A while back, an Indian friend of mine made a valid comment to me when I discussed organic foods with him. He said that today people talk about organic this and organic that whereas years ago this word did not exist because foods were grown naturally without any pesticides, chemicals, fertilizers and the likes. He laughingly said that the corn was small back then but it had the soil, the sun and the rain to thank plus the hands that planted it. I had to agree with him. I remembered the small lemons, oranges and mangoes grown in the backyard. They rose out of seeds thrown in the yard and the environment did the rest. Every recollection that I have, was of natural growth with no added ingredients.

So what are pesticides?

“A pesticide is any substance or mixture of substances used to destroy, suppress or alter the life cycle of any pest. A pesticide can be a naturally derived or synthetically produced substance. A pesticide can also be an organism, for example, the bacterium Bacillus thuringiensis which is used to control a number of insect pests, or even a genetically modified crop (see Bollgard II cotton). The legal definition of a pesticide in NSW covers a wide range of substances.

Pesticides include bactericides, baits, fungicides, herbicides, insecticides, lures, rodenticides and repellents. They are used in commercial, domestic, urban and rural environments.”

Pesticides are very important otherwise crops would be easily destroyed by pests. It is a fact that we cannot get away from. When farmers have acres and acres of land being used for mass crops and thereby mass food consumption, they do not have the luxury of planting naturally. They have to do what they have to do. Farmers are entitled to their share of profit. We cannot deny them their rightful gain. It would be unfair. It falls on us then to know what steps to take in order to eat healthy.

There are many pesticides that have been outlawed in the USA but that are being sold to foreign countries. The interesting thing that happens afterwards is that the foreign country uses it and sells its products to the USA and we buy it. One recent example was that of orange juice. The FDA learned through a letter from Coca-Cola that the fungicide carbendazim which had been banned in the USA since 2009 was being used in Brazil and the orange juice showed signs of it. Carbendazim has the potential for causing liver, eye, and brain damage. It was also detected in orange juice in Canada which exports some of theirs to the USA as per the news.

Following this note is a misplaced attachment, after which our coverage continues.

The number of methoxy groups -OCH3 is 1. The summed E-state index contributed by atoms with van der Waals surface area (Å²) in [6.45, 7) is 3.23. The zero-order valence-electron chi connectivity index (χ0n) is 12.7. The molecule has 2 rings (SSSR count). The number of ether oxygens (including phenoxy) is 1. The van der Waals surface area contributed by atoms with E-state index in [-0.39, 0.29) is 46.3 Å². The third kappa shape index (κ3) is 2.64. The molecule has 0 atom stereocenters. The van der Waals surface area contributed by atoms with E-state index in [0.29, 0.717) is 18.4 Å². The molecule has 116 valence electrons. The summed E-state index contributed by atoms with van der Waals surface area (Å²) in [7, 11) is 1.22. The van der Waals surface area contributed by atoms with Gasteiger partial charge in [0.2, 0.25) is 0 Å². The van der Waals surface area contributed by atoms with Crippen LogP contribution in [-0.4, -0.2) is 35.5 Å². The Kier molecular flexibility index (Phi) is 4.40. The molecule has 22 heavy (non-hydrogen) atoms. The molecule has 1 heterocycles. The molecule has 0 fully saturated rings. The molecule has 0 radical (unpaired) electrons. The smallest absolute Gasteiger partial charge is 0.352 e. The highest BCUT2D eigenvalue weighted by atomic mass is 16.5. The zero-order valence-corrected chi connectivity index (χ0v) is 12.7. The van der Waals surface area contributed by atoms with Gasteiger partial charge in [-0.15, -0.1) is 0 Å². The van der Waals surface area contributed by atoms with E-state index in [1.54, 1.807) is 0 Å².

Every year the non-profit organization called Environmental Working Group releases a list of the 12 most pesticide-laden fruits and vegetables on the market. The EWG calls them The Dirty Dozen. They find that even though the produce has been washed and cleaned, it still carries some residue of pesticides.

Here is the 2012 list of The Dirty Dozen:

1)   Apples

2)   Celery

3)   Bell Peppers

4)   Peaches

5)   Strawberries

6)   Imported Nectarines

7)   Grapes

8)    Spinach

9)    Lettuce

10) Cucumbers

11)  Blueberries

12)  Potatoes

The EWG has added green beans and leafy greens in their Super Dirty list as #13 and #14 respectively. So in the light of all this information , what are we supposed to do?

It is recommended to substitute the above produce with other fruits and vegetables if we do not want or cannot afford to go organic. Though in theory, organic sounds great, the high cost of these items can stretch our purse. Most people cannot afford to eat organic food. The goal is to do research on nutrition and learn about the nutrients in the foods we want to consume. The ball is in our court.

Let us eat well and stay healthy, one day at a time!!!!


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